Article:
‘Powers’ Deena Pilgrim And The Critique Of ‘Strong Female Characters’

I’m reading my way through Powers right now (I’ve finished “Who Killed Retro Girl?” and “Roleplay”). And it strikes me that Deena Pilgrim is a pretty good cure for and critique of the stereotypical female action heroine who chooses her choice, rejects emotion, and embraces violence.

First, there’s that moment in the “Retro Girl” case when Deena has just been partnered up with Christian, and because she thinks he’s holding out on her, she kicks the holy heck out of him. In a more conventional storyline, her suspicion that her new partner was concealing superpowers would be correct, and proven out by her totally over-the-top attack on him. Instead, she’s not only wrong, she’s tried this tactic and been wrong before. “When I was in college I was dating a guy I was pretty sure had powers. I couldn’t prove it, but I was so-so sure. I mean, I asked him,” she explains. “But you know guys, deny, deny, deny! Alright so, my girlfriend told me that she was dating this guy who had powers—and totally denied it—and so she sucker-punched him and totally caught him lying. So, I tried it on my boyfriend, and, well…I punched him in the solar plexus and I broke my pinky against him.” I like that she’s kind of a jerk, and that she’s aware that she’s a bit of a jerk, but that she can’t help herself from being a jerk and she’s aware of that, too.

Later, when she’s offended Christian terribly, she tries to talk him into taking her back as a partner. “You don’t want me around. I guess I gotta respect that, but—I mean, come on,” she wheedles. “How could you not want me around? I’m totally fascinating. And shit. I wear these little belly shirts all day. That’s gotta do something for you.” I was glad to have her acknowledge that, because up until that point, her outfit was bothering me a lot, and I admit when I saw in the supplemental materials that original sketches had her much more professionally dressed, I was feeling disappointed with Brian Michael Bendis and Mike Avon Oeming. But the fact that she had that line, it makes her outfits a choice bourne out of her own internal logic rather than an act of sexist incongruity imposed on her by her creators that she’s unaware is jarring. It’s not a choice that I would have made in the same position and job, but that makes her more of a person to me. The character is written to force me to deal with her on her terms. And those terms are a powerful combination of tricky but not absurd and self-aware.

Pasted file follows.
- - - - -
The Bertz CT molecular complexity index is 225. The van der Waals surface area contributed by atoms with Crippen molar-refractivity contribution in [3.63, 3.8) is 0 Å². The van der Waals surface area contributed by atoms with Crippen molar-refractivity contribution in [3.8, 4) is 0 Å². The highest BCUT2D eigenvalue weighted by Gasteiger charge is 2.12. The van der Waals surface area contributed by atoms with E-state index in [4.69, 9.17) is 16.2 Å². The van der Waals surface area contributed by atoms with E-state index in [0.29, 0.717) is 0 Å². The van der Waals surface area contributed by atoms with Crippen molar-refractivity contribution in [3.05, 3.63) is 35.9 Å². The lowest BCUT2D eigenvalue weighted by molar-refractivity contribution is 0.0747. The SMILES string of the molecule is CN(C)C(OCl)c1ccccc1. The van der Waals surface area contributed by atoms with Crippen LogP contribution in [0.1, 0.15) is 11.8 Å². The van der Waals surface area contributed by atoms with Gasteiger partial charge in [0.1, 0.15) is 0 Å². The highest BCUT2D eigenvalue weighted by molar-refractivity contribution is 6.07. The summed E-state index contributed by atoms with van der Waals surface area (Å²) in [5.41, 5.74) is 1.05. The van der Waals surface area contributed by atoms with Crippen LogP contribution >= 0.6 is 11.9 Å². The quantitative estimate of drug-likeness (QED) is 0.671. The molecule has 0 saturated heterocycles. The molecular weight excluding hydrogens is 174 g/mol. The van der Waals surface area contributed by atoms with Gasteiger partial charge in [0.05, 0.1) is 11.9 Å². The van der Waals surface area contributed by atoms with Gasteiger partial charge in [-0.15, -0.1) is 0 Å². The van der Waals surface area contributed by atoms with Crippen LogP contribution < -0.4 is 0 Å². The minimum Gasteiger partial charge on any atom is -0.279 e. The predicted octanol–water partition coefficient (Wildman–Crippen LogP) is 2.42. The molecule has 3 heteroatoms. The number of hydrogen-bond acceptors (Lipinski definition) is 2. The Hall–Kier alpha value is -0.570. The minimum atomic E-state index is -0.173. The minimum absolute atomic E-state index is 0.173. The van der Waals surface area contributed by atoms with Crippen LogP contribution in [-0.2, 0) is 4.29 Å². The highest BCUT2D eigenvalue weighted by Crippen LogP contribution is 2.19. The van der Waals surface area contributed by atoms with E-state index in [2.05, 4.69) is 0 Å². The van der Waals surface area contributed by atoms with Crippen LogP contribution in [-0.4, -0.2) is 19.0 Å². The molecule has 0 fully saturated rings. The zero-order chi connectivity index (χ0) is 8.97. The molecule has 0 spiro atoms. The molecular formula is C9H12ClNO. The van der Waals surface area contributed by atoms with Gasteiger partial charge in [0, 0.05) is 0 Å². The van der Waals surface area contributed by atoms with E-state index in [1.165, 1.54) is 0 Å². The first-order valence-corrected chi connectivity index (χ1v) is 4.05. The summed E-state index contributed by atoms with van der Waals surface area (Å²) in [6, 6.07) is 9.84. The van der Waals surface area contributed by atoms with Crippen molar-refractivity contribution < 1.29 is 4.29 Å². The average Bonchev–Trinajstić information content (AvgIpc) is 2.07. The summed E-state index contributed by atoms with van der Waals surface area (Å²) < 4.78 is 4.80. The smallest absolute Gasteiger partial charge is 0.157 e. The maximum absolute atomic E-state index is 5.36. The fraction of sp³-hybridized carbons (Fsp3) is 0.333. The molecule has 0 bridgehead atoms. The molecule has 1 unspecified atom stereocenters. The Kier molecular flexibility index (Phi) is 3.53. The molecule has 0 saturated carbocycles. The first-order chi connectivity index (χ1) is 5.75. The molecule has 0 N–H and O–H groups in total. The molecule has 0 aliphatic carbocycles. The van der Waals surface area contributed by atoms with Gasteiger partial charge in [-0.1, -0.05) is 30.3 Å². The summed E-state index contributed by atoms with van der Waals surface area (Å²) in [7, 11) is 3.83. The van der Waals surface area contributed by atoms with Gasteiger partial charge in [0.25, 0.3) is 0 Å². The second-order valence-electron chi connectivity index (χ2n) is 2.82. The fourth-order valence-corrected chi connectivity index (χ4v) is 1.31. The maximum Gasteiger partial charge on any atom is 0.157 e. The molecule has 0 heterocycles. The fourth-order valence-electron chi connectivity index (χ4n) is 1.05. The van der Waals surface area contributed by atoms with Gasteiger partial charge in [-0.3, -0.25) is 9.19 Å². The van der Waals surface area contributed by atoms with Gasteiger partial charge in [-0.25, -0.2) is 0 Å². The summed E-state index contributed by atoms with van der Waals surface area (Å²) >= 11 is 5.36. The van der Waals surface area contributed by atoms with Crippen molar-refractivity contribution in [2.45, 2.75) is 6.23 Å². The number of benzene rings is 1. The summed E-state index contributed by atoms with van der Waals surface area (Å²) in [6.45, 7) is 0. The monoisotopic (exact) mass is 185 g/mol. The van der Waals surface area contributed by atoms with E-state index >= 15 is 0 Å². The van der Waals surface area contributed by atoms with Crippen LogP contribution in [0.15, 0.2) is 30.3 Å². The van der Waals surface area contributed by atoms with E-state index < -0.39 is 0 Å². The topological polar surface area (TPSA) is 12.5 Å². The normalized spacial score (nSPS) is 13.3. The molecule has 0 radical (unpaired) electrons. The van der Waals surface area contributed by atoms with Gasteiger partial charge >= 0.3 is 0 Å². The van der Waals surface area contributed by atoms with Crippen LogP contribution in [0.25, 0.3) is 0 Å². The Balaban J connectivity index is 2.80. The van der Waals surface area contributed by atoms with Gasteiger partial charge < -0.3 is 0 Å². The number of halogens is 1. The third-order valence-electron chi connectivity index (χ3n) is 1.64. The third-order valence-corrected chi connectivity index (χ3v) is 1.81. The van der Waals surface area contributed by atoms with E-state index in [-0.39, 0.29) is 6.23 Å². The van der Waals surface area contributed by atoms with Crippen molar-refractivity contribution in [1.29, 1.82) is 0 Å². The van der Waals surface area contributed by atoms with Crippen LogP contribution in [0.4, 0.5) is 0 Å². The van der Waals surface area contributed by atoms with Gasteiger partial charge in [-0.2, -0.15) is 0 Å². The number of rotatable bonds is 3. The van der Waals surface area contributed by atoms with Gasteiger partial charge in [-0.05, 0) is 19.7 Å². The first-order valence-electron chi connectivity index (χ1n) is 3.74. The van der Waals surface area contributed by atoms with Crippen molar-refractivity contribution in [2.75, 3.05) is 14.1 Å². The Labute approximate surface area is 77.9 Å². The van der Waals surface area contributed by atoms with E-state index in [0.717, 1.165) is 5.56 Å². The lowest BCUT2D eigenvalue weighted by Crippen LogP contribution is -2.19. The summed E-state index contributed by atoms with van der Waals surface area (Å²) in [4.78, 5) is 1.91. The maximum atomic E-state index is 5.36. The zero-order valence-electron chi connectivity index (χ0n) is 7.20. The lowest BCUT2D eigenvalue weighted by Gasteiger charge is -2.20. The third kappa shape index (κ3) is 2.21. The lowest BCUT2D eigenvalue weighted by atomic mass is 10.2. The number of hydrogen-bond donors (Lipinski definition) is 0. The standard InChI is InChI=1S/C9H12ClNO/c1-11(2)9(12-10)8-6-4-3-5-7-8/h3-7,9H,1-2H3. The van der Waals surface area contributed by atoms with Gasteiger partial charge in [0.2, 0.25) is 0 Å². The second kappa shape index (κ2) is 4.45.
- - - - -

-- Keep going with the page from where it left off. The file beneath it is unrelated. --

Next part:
Also, now that I’ve read a bit of her storyline, I’m excited to see what Lucy Punch does with the role. Punch normally plays roles where she’s slightly ridiculous, the butt of a joke, and she’s good at embodying some off-putting tendencies. I’ll be glad to see her get an opportunity to fill in the other half of the equation.